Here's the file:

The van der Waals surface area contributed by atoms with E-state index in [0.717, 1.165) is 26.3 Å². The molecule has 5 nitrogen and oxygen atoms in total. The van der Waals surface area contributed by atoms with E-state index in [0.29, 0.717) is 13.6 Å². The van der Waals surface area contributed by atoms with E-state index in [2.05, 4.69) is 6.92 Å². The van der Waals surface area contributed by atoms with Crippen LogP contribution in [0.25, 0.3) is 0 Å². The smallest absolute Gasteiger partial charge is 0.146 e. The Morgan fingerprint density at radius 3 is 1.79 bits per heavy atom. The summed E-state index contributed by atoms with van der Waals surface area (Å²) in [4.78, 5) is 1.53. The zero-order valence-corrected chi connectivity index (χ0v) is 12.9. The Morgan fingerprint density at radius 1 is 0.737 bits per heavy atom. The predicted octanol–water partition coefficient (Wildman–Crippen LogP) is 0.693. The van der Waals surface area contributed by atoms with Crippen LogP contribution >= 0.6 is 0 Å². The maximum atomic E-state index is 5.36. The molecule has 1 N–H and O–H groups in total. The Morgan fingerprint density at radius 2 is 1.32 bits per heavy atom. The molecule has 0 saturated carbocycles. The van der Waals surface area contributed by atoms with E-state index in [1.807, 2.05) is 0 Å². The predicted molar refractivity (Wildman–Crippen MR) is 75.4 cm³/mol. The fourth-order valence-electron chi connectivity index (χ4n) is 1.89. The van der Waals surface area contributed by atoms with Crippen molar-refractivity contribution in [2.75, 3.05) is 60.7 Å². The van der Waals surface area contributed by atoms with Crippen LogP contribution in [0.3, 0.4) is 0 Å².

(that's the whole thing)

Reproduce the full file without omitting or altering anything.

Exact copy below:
The van der Waals surface area contributed by atoms with E-state index in [0.717, 1.165) is 26.3 Å². The molecule has 5 nitrogen and oxygen atoms in total. The van der Waals surface area contributed by atoms with E-state index in [0.29, 0.717) is 13.6 Å². The van der Waals surface area contributed by atoms with E-state index in [2.05, 4.69) is 6.92 Å². The van der Waals surface area contributed by atoms with Crippen LogP contribution in [0.25, 0.3) is 0 Å². The smallest absolute Gasteiger partial charge is 0.146 e. The Morgan fingerprint density at radius 3 is 1.79 bits per heavy atom. The summed E-state index contributed by atoms with van der Waals surface area (Å²) in [4.78, 5) is 1.53. The zero-order valence-corrected chi connectivity index (χ0v) is 12.9. The Morgan fingerprint density at radius 1 is 0.737 bits per heavy atom. The predicted octanol–water partition coefficient (Wildman–Crippen LogP) is 0.693. The van der Waals surface area contributed by atoms with Crippen LogP contribution >= 0.6 is 0 Å². The maximum atomic E-state index is 5.36. The molecule has 1 N–H and O–H groups in total. The Morgan fingerprint density at radius 2 is 1.32 bits per heavy atom. The molecule has 0 saturated carbocycles. The van der Waals surface area contributed by atoms with E-state index in [1.807, 2.05) is 0 Å². The predicted molar refractivity (Wildman–Crippen MR) is 75.4 cm³/mol. The fourth-order valence-electron chi connectivity index (χ4n) is 1.89. The van der Waals surface area contributed by atoms with Crippen molar-refractivity contribution in [2.75, 3.05) is 60.7 Å². The van der Waals surface area contributed by atoms with Crippen LogP contribution in [0.3, 0.4) is 0 Å².